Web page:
Honda returned to F2 in the early 1980s with a powerful V6, but this was very much a works engine and the cost of competing with the works Ralt-Honda team became prohibitive. As a result, grids diminished in size and declining interest in the series threatened it with extinction.
After the 1984 season, Formula Two was upgraded to Formula 3000 in an attempt to merge F2-style chassis with the normally-aspirated 3000cc Cosworth DFV V8 engines that were by now obsolete in the all-turbocharged Formula One.
When F3000 was replaced by GP2 Series in 2005, the Formula 2 designation was partly revived. To save money, standard 4000cc V8 engines are used in order to provide 580 hp at low cost. They are larger but in a much lower state of tune than the F1 engines that were reduced from 3000 to 2400cc.
FIA Formula Two Championship
Main article FIA Formula Two Championship
Following an absence of 25 years, the Formula Two name will return in 2009 following an FIA announcement on the 25 June 2008.
MotorSport Vision (MSV) won the tender to supply chassis and engines for the new FIA Formula Two Championship, following a fax vote of the FIA World Motor Sport Council. As part of the winning tender it was agreed that MSV will be the promoter of the Championship as well as the operating entity for all of the cars.
The Championship will comprise eight events in Europe between the months of May and November. There will be two races per weekend - each will be 110km long (around 40 minutes) - with the second race to include a mandatory pit stop. 2x 30 minute practice sessions and 2x 30 qualifying sessions will precede both races. There will be three days of official testing throughout the season - three before the first race of the season and another two during the season. At each of these tests a maximum of 300km may be undertaken. Testing will also be possible at MSV’s Bedford Autodrome test circuit. This will be restricted to the opportunity for 50km shakedown tests before any event and a maximum of 1000km in the 2009 season.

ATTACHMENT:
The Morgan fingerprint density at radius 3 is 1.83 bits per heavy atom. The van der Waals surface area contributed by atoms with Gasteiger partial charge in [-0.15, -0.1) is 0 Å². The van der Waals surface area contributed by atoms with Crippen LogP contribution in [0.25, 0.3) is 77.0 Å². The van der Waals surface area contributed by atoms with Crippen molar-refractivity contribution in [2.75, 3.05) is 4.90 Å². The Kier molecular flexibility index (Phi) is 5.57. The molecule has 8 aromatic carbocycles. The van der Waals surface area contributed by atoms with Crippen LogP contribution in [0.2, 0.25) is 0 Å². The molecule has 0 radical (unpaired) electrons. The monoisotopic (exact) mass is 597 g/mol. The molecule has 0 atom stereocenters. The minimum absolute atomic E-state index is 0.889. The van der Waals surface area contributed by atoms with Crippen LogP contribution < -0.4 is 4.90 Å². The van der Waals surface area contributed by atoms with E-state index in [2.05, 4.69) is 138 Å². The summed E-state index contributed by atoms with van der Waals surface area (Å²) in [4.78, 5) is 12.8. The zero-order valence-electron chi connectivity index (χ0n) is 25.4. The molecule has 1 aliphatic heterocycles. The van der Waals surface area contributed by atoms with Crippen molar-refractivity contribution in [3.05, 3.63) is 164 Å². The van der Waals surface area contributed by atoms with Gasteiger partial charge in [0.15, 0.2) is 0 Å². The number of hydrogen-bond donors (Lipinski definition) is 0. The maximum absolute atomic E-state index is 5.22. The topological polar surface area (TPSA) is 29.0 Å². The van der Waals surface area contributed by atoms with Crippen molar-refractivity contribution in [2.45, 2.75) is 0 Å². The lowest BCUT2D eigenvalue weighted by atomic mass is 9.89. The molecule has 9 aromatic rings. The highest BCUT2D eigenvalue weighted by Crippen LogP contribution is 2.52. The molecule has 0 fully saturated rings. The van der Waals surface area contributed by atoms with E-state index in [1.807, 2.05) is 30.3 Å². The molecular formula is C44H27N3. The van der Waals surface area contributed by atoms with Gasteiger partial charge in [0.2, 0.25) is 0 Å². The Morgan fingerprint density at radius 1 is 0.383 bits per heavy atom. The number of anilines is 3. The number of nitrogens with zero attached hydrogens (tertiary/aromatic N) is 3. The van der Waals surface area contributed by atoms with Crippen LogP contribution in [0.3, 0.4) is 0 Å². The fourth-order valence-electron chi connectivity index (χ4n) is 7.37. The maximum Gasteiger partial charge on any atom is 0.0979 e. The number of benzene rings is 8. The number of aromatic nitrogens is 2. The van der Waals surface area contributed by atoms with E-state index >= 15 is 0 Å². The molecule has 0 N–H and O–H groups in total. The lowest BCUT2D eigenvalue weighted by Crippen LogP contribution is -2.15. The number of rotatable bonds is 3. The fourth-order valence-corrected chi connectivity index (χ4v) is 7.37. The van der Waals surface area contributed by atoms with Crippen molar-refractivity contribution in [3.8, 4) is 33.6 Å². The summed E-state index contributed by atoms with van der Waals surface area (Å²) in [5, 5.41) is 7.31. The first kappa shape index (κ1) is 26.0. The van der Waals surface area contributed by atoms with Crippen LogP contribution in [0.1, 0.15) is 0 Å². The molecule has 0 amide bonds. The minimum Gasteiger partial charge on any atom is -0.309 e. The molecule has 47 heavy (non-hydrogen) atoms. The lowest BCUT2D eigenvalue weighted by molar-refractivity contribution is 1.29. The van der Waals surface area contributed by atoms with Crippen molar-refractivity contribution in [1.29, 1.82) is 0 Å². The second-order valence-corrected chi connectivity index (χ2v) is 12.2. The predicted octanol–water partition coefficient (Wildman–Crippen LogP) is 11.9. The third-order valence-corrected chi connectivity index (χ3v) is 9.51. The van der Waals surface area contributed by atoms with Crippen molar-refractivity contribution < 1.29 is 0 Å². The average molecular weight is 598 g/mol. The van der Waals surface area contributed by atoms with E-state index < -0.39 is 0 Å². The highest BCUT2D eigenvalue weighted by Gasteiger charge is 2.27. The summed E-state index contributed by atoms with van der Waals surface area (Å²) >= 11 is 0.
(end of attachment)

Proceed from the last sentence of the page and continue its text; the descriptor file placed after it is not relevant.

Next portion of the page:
The cars will be designed by Williams Grand Prix Engineering Ltd and prepared by MotorSport Vision (MSV). The open wheel chassis will be powered by a 1.8L turbocharged Audi engine developed by Mountune Racing. The new F2 cars are aimed to fall between F1 and F3 in performance. MSV, owned by former Formula One pilot Jonathan Palmer, also runs the British series Formula Palmer Audi, as well as the British Superbike Championship.
Other Formula Two series
Japanese Formula Two
Japan ran a series known as "Formula 2000" to similar rules to two-litre F2 for several years. Production-based single-cam engines were permitted to run at 2.4 L, but they soon came into line with FIA rules in the mid 1970s. The Japanese F2 series ran for two years after the end of European F2, before Japan too adopted a set of regulations very similar to F3000 rules. The series is now known as Formula Nippon. Japan also ran a series for full-bodied versions of F2 cars called Grand Champion - somewhat akin to the F5000-based revival of Can-Am.
Australian Formula 2
Australia still has a local Formula 2 category. The cars are powered by production-based single-cam engines, with an engine capacity between 1100 cc and 1600 cc. The engines are carburetored and have an 8500 rpm rev limit.
Mexican Formula Two
Mexico ran its own Formula Two series (previously known as Formula K) for many years in the 1980s and early 1990s. The cars were similar to Formula Atlantic vehicles, fitted with 2.2 L Chrysler engines.
British Formula Two
The British Formula 3000 series was briefly known as "Formula Two" in an attempt to make its status more apparent to casual spectators. Sadly the series was in terminal decline and the change of name did not help. At one point the use of 4.2 L TVR engines cars in F3000 chassis was discussed as a possible British F2, but this did not materialise.
European Formula Two champions